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Diagnosis 👩‍⚕️ for 2.21.22: Checking the Pulse 🩺 of Florida Health Care News 🗞️ and Policy 🧑‍⚕️ 😷 👩‍⚕️

Diagnosis 👩‍⚕️ for 2.21.22: Checking the Pulse 🩺 of Florida Health Care News 🗞️ and Policy 🧑‍⚕️ 😷 👩‍⚕️

Welcome back to Diagnosis, a vertical that focuses on the crossroads of health care policy and politics. HCAF distributes this newsletter to our members each week to provide the latest health policy news, views, and happenings. This newsletter is published by and republished with permission.

This session, more than 1,800 bills and constitutional amendments have been filed, and with just three weeks left, many of them are essentially dead. Yes, there’s still time, but with many House and Senate “substantive” committees winding down their work, it is unlikely that bills that are not moving or have not moved are unlikely to make it to the finish line. (Click here to view HCAF's real-time legislation tracker.)

And there is plenty of legislation in the health care arena that looks doomed, ranging from revamping medical malpractice laws to altering medical marijuana rules for physicians and changing the scope of practice for health care providers.

The Senate, for example, effectively killed a bill that would have changed current law to allow parents with adult children who never married or had children to sue for noneconomic damages (pain and suffering) stemming from incidents of medical malpractice.

The move has support in the House, and Rep. Spencer Roach, a North Fort Myers Republican, persuaded members of the House Judiciary Committee to pass the bill 13-5.

But the Senate dislikes the proposal. The Senate Judiciary Committee was slated to vote on the proposal, but committee Chair Danny Burgess temporarily postponed it, saying it wasn’t ready for “prime time.” He did not reschedule the bill for a vote before the panel’s last meeting — essentially killing it.

Three different types of health care providers are authorized to administer anesthesia in Florida: anesthesiologist assistants, certified registered nurse anesthetists (CRNAs), and anesthesiologists. The groups came into the session seeking licensure changes.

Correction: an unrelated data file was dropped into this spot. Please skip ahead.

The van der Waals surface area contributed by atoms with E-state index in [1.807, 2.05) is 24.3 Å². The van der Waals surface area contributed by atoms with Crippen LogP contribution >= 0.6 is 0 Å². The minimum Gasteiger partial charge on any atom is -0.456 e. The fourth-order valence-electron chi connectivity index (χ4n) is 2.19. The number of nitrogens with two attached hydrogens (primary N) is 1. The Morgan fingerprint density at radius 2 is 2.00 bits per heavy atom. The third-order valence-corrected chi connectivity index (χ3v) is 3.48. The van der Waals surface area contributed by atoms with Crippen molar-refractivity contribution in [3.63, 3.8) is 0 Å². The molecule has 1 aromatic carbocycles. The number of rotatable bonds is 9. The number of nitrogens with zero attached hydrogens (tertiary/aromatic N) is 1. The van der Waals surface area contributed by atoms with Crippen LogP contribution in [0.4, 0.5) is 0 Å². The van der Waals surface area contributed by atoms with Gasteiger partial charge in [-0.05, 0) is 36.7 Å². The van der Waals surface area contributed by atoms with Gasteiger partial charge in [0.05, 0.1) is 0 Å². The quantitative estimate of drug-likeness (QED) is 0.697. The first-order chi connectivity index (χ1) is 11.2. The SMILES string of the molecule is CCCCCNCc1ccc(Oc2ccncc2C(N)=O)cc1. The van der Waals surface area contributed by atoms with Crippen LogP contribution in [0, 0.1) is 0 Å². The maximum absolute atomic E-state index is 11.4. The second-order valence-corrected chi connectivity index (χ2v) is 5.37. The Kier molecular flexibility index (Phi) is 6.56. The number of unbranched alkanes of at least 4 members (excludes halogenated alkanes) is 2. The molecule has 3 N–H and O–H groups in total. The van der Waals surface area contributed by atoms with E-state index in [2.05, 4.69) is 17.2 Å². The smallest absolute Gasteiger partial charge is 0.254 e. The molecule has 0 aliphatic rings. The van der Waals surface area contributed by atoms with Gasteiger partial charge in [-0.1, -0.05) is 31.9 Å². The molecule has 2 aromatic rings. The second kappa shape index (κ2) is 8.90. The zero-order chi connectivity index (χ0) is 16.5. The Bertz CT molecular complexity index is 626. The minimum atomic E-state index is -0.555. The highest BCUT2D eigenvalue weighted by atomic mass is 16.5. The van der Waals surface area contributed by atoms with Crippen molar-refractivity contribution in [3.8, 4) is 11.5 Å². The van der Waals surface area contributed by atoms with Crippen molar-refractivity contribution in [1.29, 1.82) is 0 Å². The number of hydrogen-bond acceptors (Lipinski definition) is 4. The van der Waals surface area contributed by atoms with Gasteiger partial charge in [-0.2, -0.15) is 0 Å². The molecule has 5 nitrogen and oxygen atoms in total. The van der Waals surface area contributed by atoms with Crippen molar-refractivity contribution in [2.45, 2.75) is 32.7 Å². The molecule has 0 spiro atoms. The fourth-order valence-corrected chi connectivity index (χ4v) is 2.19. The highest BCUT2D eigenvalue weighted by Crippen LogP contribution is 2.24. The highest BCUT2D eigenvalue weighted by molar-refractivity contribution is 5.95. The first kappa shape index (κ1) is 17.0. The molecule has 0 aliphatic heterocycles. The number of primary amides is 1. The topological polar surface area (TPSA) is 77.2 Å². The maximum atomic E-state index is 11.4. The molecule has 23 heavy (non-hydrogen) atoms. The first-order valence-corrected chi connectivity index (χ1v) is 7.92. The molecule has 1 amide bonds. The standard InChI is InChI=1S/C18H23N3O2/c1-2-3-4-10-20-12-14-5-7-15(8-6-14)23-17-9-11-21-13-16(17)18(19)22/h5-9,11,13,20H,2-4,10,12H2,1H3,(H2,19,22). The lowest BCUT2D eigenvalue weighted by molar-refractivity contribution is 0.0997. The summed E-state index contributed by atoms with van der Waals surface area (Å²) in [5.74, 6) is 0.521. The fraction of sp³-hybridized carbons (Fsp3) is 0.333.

CRNAs wanted the authority to practice independently without being directly supervised by a physician. But the bills, which would have required CRNAs to have written collaborative agreements with physicians, have not been moving. Sen. Manny Diaz Jr. sponsored Senate Bill (SB) 986, and its first committee of reference was the Senate Health Policy Committee, which Diaz chairs.

Anesthesiologists oppose the bills the CRNA supports; they are medical doctors and don’t want to see the nurses' scope of practice expanded.

Anesthesiologists are on board, though, with a move by anesthesiologist assistants to have regulatory statutes changed to broaden the type of work they can perform.

Created in statute with the support of the Florida Medical Association 19 years ago, anesthesiologist assistants (AAs) are considered physician extenders and must work under the direct supervision of anesthesiologists. But the statutes, AAs say, need to be modernized.

To that end, lawmakers introduced SB 1366 and House Bill (HB) 1101 for consideration this session. While no Senate committee heard the former, the latter cleared two House health care panels and is now available for consideration by the full House.

Another PHE Extension

On Friday, President Joe Biden gave notice to Congress that there is a need to continue the national Public Health Emergency (PHE) because of COVID-19, but a question remains on how long into 2022 it will remain. Various vaccines and treatments are allowed because of the emergency declaration, but it also has a significant effect on the amount of funding the federal government contributes to Florida’s $35 billion safety net program. That additional funding has helped fuel budget surpluses.

Biden told congressional leaders in a letter: “There remains a need to continue this national emergency. The COVID-19 pandemic continues to cause significant risks to the public health and safety of the nation. More than 900,000 people in this nation have perished from the disease, and it is essential to continue to combat and respond to COVID-19 with the full capacity and capability of the federal government."

Congress in 2020 agreed to bump federal Medicaid funding by 6.2% with the caveat that states cannot disenroll beneficiaries so long as they tap into the enhanced funding. The latest extension means the Medicaid bump will continue to flow into the state’s coffers through September 30, 2022.